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Riv. What, marry, may she ?
Glo. What, marry, may se? marry with a King, A batchelor, a handsom stripling too : I wis, your grandam had a worfer match.
Queen. My Lord of Glo'fter, I have too long borne Your blant upbraidings, and your bitter scoffs : By heav'n, I will acquaint his Majesty, Of those gross taunts I often have endur'd. I had rather be a country servant-maid, Than a great Queen with this condition ; To be thus taunted, scorn'd and baited at. Small joy have I in being England's Queen.
Enter Queen Margaret. Q. Mar. And leffen'd be that small, God, I befcech Thy honour; state, and feat is due to me.
(thec! Glo. What! threat you me with telling of the King? Tell him, and spare not: Look, what I have said, (6) I will avouch in presence of the King : 'Tis time to speak, my pains are quite forgot.
Q. Mar. Out, devil ! I remember them too well :
Q. Mar. Ay, and much better blood than his or thine.
Glo. In all which time you and your husband Gray
(6) Tell bim, and spare not : Look, what I have said,] This verse, which was at first left out by the players in their impression (in which the modern editors have follow'd them) I have restored from the old quarto's; and, indeed, without it, the verse, which immediately Follows, is hardly sense.
Withal, what I have been, and what I am.
Q. Mar. A murd'rous villain, and so still thou art.
Glo. Poor Clarence did forsake his father Warwick, Ay, and forswore himself, (which, Jesu, pardon !--) 0. Mar. Which God revenge !
Glo. To fight on Edward's party for the crown ; And for his meed, poor Lord, he is mew'd up : I would to God, my heart were flint, like Edward's; Or Edward's soft and pitiful, like mine ; I am too childish-foolish for this world.
Q.Mar. Hie thee to hell for shame, and leave this world, Thou cacodæmon ! there thy kingdom is.
· Riv. My Lord of Glofter, in those busy days,
Glo. If I hould be! I had rather be a pedlar ;
Queen. As little joy, my Lord, as you suppose You
should enjoy, were you this country's King ;
Q. Mar. A little joy enjoys the Queen thereof;
Glo. Foul wrinkled witch, what mak't thou in my fight?
[To the Queen. The forrow, that I have, by right is yours; And all the pleasures, you usurp, are mine. Gla. The curse my noble father laid on thee,
And turn you
When thou didit crown his warlike brows with paper,
R. Mar. So just is God to right the innocent.
Haft. O, 'twas the fouleft deed to flay that babe,
Riv. Tyrants themselves wept, when it was reported.
Q. Mar. What! where you snarling all before I came, Ready to catch each other by the throat,
all your hatred now on me ?
age, But by some unlook'd accident cut off !
Glo. Have done thy charm, thou hateful wither'd hag. Q. Mar. And leave out thee? ftay, dog, for thou
shalt hear me.
mercy then ; for, I did think, That thou had'It call’d me all these bitter names.
Q. Mar. Why, so I did ; but look'd for no reply,
(7) The Nave of nature,–] It was suggested to me, that, probably, the author might have wrote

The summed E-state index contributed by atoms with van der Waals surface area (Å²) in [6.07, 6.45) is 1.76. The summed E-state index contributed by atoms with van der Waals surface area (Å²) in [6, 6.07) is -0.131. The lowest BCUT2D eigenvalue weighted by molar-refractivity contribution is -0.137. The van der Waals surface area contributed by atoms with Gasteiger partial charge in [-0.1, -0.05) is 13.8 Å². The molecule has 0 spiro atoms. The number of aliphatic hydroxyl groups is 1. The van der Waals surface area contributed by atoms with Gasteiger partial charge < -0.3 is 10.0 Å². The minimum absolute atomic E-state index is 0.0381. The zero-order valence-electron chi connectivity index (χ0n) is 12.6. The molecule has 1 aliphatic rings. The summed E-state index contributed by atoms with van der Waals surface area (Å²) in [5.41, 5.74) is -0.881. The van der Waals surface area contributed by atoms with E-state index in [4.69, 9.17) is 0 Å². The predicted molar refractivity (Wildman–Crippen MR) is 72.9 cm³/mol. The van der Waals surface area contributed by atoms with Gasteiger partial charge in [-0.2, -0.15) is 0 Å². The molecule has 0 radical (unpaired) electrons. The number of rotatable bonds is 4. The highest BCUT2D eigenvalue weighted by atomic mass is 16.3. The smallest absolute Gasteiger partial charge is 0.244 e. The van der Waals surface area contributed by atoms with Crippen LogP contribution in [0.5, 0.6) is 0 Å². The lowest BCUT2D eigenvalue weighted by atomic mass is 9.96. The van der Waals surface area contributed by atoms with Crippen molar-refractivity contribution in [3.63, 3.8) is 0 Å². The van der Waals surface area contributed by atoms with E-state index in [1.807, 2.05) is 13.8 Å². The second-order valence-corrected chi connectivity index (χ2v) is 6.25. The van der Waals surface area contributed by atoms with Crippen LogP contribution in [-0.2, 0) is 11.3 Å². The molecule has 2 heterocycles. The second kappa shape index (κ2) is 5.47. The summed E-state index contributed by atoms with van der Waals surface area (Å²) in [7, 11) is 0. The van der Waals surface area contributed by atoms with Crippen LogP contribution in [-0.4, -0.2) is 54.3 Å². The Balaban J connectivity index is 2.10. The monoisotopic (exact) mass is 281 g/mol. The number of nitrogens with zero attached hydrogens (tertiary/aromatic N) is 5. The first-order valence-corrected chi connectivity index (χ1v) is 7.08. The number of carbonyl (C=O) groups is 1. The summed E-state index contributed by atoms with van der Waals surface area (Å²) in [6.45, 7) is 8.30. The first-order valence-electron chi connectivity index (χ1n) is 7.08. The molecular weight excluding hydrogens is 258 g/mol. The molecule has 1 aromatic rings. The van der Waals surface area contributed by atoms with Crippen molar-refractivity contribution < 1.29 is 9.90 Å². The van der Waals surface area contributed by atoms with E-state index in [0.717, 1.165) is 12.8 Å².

The shame of nature, But, as Mr. Warburton ingeniously observ’d to me, the first is a most beautiful and satirical expression. For, as it was customary formerly for masters to brand their Naves, especially their fugitive Naves, both as a punishment, and as a mark to ascertain the ownership; so, when any person is born ill-thap'd, 'tis usually said, nature bas ftigmatiz'd him, or set a mark upon him that men may beware of his ill-conditions. It is the old rule in physiognomy, and we do not want living proofs of its being well-grounded, that Distortum Vultum fequitur Distortio Morum.
Queen. Thus have you breath'd your curse against
yourself. Mar. Poor painted Queen, vain flourish of my fortune! Why strew'st thou sugar on that bottl'd spider, Whose deadly web ensnareth thee about? Fool, fool, thou whet'st a knife to kill thyself: The day will come, that thou shalt wish for me To help thee curse this pois’nous bunch-back'd toad.
Haf. False-boading woman, end thy frantick curse ; Left to thy harm thou move our patience.
Q.Mar. Foul shame upon you! you have all mov'd mine. Riv. Were you well serv’d, you would be taught your
duty. Q. Mar. To serve me well, you all should do me duty, Teach me to be your Queen, and you my subjects : O, serve me well, and teach yourselves that duty.
Dorf. Dispute not with her, she is lunatick.
Q. Mar. Peace, master Marquiss, you are malapert : Your fire-new stamp of honour is scarce current. 0, that your young nobility could judge What 'were to lose it, and be miserable ! They, that stand high, have many blasts to shake them ; And, if they fall, they dash themselves to pieces.
Glo. Good counsel, marry, learn it, learn it, Marquiss. Dorf. It touches you, my Lord, as much as me.
Glo. Ay, and much more ; but I was born so high, Our airy buildeth in the cedar's top, And dallies with the wind, and scorns the sun.
Q. Mar. And turns the sun to shade ;-alas ! alas ! Witness my fon, now in the shade of death; Whose bright out-shining beams thy cloudy wrath Hath in eternal darkness folded up. Your airy buildeth in our airy's nett ; O God, that seest it, do not suffer it: As it was won with blood, so be it loft !
Buck. Peace, peace for shame, if not for charity.
Q. Mar. Urge neither charity nor shame to me ;